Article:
This qualitative, action research study examines how teacher-writers' identities are constructed through the practice of revision in an extra-curriculum writing group. The writing group was designed to support the teacher-writers as they revised classroom research projects for submission for a scholarly journal. Using discourse analysis, the researcher explores how the teacher-writers' identities are constructed in the contested spaces of revision. This exploration focuses on contested issues that invariably emerge in a dynamic binary of reader/writer, issues of authority, ownership, and unstable reader and writer identities. By negotiating these contested spaces--these contact zones--the teacher-writers construct opportunities to flex their rhetorical agency. Through rhetorical agency, the teacher-writers shift their discoursal identities by discarding and acquiring a variety of discourses. As a result, the practice of revision constructs the teacher-writers identities as hybrid, as consisting of self and other.

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Date Created
  • 2013

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Children writers: enactments of identity, agency, and power in a third-grade writing workshop

Description

This qualitative study uses the theoretical concepts of identity, agency, and power to explore the ways in which students in their moment-to-moment interactions enact identities, agency, and power as they

This qualitative study uses the theoretical concepts of identity, agency, and power to explore the ways in which students in their moment-to-moment interactions enact identities, agency, and power as they engage in the activity of writing and participate in a writing workshop. This research highlights what happens to writers as they engage in writing processes with one another and moves away from interpreting what happens between students as only cognitive or behavioral phenomenon. Additionally, through the lenses of identity, agency, and power, the complexity of what it means to be a writer in a writing workshop is made visible. Data for the study were collected over a five-month period and include observations of children participating in a third-grade writing workshop, written field notes, and detailed recording of the actions and interactions among the students as well as the teacher and students to capture the time, space, and participants' activity during the writing workshop. Whole class and small-group interactions were video and/or audiorecorded daily for later transcription, observation and reflection. Semi-structured informal interviews and informal talks with the students and the teachers were conducted and recorded on a regular basis, and the students' written work and other related artifacts were collected to examine the students' work as writers. The research reveals three major themes: 1) students enact multiple identities to serve a variety of purposes; 2) students enact agency in the ordinary and everyday practices of the writing workshop to change their present interactions, circumstances, and conditions; and 3) in their microlevel interactions, students enact macrolevel notions of power that shift classroom as well as peer relations. Additionally this study reveals the ways in which students use their written texts as evidence to substantiate the claims they are making about themselves and about others as learners and as people.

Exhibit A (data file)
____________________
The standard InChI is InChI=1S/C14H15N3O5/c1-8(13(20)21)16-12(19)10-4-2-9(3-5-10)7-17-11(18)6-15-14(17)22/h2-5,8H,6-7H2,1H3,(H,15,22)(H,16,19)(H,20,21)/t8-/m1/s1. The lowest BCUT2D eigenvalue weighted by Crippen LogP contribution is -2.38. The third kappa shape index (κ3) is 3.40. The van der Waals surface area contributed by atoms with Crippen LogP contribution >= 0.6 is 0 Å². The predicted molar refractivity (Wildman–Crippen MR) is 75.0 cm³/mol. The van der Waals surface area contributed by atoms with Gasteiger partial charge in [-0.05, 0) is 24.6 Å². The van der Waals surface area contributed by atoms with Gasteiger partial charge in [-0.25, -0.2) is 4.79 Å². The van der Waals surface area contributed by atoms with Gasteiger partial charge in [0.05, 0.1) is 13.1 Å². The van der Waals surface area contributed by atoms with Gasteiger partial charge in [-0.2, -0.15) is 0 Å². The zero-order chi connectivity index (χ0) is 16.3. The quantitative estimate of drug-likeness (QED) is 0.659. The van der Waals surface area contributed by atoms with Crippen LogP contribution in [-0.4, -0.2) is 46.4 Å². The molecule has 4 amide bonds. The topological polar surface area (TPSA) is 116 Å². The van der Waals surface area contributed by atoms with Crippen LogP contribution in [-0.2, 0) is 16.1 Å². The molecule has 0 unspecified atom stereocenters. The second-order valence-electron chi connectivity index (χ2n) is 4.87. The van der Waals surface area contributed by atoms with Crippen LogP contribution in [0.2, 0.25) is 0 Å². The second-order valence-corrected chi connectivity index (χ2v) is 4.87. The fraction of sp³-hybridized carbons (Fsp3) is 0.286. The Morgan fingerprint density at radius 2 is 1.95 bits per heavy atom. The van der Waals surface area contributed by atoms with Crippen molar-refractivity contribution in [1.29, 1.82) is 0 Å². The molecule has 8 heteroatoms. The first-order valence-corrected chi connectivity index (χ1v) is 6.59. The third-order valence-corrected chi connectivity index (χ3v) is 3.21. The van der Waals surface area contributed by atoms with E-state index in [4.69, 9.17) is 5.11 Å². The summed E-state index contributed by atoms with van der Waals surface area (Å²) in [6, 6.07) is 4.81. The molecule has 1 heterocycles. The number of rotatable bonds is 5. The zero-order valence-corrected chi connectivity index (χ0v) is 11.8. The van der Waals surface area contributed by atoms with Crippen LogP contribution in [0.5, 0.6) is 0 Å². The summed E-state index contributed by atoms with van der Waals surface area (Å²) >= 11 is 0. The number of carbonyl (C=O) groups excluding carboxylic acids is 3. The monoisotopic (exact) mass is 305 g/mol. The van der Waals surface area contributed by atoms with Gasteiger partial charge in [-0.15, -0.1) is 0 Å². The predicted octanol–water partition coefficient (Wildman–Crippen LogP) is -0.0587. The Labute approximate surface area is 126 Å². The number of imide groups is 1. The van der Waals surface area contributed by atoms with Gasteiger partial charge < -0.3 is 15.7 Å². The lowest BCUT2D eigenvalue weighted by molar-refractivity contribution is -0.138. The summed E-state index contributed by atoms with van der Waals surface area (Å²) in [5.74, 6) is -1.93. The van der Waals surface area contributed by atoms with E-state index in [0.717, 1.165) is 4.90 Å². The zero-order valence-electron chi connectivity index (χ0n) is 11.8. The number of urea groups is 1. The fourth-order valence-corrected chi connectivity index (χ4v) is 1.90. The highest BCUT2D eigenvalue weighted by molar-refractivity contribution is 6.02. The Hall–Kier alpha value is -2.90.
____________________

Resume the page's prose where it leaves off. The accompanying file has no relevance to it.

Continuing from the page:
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Created

Date Created
  • 2010